Irreducible Subjects: Disability and Genomics in the Past, Present, and Future
Since the announcement of the initial draft sequencing of the human genome in 2000, scholars working in disability history and disability studies have sought to expand and deepen our understanding of disability in consideration of our advancing knowledge of genomics and medicine. They have moved beyond the medical model — which emphasizes disability as impairment, loss, morbidity, and entailing varying degrees of social ostracism. Recent accounts of disability have highlighted the extent to which individuals with disabilities have lived and continue to live full and enriching lives.
As importantly, scholars of disability and the disability community have done much work to address the dehumanizing dynamics of ableism. Ableism is both an ideology and a practice. Like racism, misogyny, and heteronormativity, and often interconnected with all three, ableism narrowly defines “ability” and those who are “able” (typically the white, straight, cisgender male) and declares “disabled” those who stand outside of that framework. Ableism gets enacted when non-disabled people design and build a world without consideration for its disabled inhabitants. Many disability studies scholars have examined the long history of ableism, especially its links to the global eugenics’ movement in the early 20th century and its continuing influence on our lives in the 21st-century. Other scholars have discussed proslavery ideology and scientific racism and the ongoing connection of racism with ableism.
Scholars have shown how since the Enlightenment concepts of disability and ability have had their origins in an idealized, deeply racist account of the “normal” body: white, proportional, unblemished, rational, “fit”, able to carry out physical work, and to contribute towards the defense of the nation and the ‘race.’
Since the 18th century, scientific racism has perpetuated the notion that bodies outside of these narrow and utopian schemata were to exist at the margins of society or altogether be eliminated from social life. Such studies demonstrate that in many instances (though not all), disabilities are only as real as society can make them, and that such making reveals complex interplays between ideologies, inequities of power, and violence against persons and groups.
Although an ableism that is deeply informed by other prejudices has continually worked to remove disabled people from society, contemporary disability studies scholars and the disability community have repeatedly underscored that in a very real sense disability is a fundamental expression of being human. Disability is a universal experience. At some or multiple points throughout their lives, everyone will experience disability of some form. Furthermore, disability studies and the disability rights movement have highlighted the necessity of defining disability collaboratively as a dialogue between not only health care providers but also community members.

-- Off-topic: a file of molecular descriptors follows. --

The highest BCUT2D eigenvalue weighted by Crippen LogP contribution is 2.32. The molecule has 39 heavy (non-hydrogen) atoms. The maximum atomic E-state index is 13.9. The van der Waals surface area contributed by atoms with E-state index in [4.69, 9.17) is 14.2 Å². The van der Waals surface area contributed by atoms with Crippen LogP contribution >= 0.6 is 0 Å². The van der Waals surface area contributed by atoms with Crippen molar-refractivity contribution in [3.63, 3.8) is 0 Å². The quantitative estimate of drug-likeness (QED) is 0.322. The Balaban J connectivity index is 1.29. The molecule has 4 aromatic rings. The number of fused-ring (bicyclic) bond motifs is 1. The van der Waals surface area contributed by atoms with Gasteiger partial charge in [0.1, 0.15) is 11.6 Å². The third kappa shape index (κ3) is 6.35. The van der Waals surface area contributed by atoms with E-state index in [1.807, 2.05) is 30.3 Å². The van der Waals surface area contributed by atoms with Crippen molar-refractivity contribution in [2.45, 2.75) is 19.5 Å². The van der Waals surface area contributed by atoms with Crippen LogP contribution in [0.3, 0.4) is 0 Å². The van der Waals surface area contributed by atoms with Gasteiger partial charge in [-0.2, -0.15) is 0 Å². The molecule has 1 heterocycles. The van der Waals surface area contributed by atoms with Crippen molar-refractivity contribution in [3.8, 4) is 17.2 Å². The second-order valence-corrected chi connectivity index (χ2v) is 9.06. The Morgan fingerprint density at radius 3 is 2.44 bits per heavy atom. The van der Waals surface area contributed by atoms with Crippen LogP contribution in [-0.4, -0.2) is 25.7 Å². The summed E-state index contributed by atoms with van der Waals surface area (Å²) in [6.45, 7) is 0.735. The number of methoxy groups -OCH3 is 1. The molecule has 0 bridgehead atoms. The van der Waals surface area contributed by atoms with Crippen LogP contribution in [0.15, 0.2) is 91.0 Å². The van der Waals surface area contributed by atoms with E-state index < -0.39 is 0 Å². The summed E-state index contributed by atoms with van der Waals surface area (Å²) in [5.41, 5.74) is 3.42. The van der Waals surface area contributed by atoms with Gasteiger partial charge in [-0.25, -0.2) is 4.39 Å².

As importantly, since the early 1990s and especially in the last decade, disability scholars have argued (sometimes strenuously) that prenatal selection against genetic “impairments” is overly broad, ill-defined, and discriminatory, even eugenic, and that impairment is itself a poor indicator of future happiness, social integration, quality of life, or fulfillment, as many with impairments lead full rich lives on their terms.
Other disability scholars have pointed out that selection against “major” genetic impairments or “abnormalities,” or even the “risk” of specific disease phenotypes, will eventually lead to selection against minor instances, thus pathologizing and making eugenic any genetic variation, whether pathological or not. Rapidly improving technologies such as CRISPR-Cas9 have also sparked discussion among disability scholars of the often-blurred lines between a so-called “cure” and enhancement, as well as how some rhetoric around gene editing reflects the same utopian valorization of the perfected body of past generations of eugenicists. Even the language traditionally used for genomic variations – mutations – imply a stigmatizing departure from some established societal or clinical norm.
All of this must be balanced with clear evidence that prenatal screening, newborn genome sequencing, clinical genomic diagnosis, precision medicine, advancements in reproductive technologies and gene therapies have had enormous positive benefits for patients and their families, including those with disabilities. Improved education, better-informed choices about care, and life-saving therapeutics have led to extraordinarily improved health outcomes for individuals as well as groups. As important, the rebranding and relaunch of genetic counseling (previously “eugenic counseling”) since the 1970s has especially revealed the central importance of genes, genomes, and disability in discussions of disease, difference, identity, and reproductive choice in clinical settings and beyond.